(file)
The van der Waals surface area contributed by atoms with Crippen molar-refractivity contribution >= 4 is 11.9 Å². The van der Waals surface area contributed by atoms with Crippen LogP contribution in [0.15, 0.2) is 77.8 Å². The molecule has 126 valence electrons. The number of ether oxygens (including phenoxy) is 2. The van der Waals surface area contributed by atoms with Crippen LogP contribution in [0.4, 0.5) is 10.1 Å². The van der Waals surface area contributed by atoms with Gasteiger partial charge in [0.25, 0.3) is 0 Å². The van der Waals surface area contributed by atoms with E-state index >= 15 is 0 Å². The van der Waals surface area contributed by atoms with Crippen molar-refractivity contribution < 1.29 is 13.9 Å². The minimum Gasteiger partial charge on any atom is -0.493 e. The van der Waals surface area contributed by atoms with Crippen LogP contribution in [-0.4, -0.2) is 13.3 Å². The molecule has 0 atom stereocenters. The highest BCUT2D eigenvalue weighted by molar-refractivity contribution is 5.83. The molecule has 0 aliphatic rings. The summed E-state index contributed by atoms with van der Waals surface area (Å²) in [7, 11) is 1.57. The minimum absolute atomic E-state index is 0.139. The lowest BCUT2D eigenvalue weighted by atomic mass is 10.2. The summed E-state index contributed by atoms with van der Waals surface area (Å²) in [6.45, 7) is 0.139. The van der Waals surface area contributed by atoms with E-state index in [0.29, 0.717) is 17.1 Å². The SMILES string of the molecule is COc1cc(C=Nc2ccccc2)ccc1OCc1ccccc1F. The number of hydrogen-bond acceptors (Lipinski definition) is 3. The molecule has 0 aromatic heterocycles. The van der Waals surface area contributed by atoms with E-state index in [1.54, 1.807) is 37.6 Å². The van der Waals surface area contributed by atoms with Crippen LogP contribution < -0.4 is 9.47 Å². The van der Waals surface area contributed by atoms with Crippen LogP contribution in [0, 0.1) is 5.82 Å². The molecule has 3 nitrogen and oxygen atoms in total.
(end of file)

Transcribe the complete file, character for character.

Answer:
The van der Waals surface area contributed by atoms with Crippen molar-refractivity contribution >= 4 is 11.9 Å². The van der Waals surface area contributed by atoms with Crippen LogP contribution in [0.15, 0.2) is 77.8 Å². The molecule has 126 valence electrons. The number of ether oxygens (including phenoxy) is 2. The van der Waals surface area contributed by atoms with Crippen LogP contribution in [0.4, 0.5) is 10.1 Å². The van der Waals surface area contributed by atoms with Gasteiger partial charge in [0.25, 0.3) is 0 Å². The van der Waals surface area contributed by atoms with E-state index >= 15 is 0 Å². The van der Waals surface area contributed by atoms with Crippen molar-refractivity contribution < 1.29 is 13.9 Å². The minimum Gasteiger partial charge on any atom is -0.493 e. The van der Waals surface area contributed by atoms with Crippen LogP contribution in [-0.4, -0.2) is 13.3 Å². The molecule has 0 atom stereocenters. The highest BCUT2D eigenvalue weighted by molar-refractivity contribution is 5.83. The molecule has 0 aliphatic rings. The summed E-state index contributed by atoms with van der Waals surface area (Å²) in [7, 11) is 1.57. The minimum absolute atomic E-state index is 0.139. The lowest BCUT2D eigenvalue weighted by atomic mass is 10.2. The summed E-state index contributed by atoms with van der Waals surface area (Å²) in [6.45, 7) is 0.139. The van der Waals surface area contributed by atoms with E-state index in [0.29, 0.717) is 17.1 Å². The SMILES string of the molecule is COc1cc(C=Nc2ccccc2)ccc1OCc1ccccc1F. The number of hydrogen-bond acceptors (Lipinski definition) is 3. The molecule has 0 aromatic heterocycles. The van der Waals surface area contributed by atoms with E-state index in [1.54, 1.807) is 37.6 Å². The van der Waals surface area contributed by atoms with Crippen LogP contribution < -0.4 is 9.47 Å². The van der Waals surface area contributed by atoms with Crippen LogP contribution in [0, 0.1) is 5.82 Å². The molecule has 3 nitrogen and oxygen atoms in total.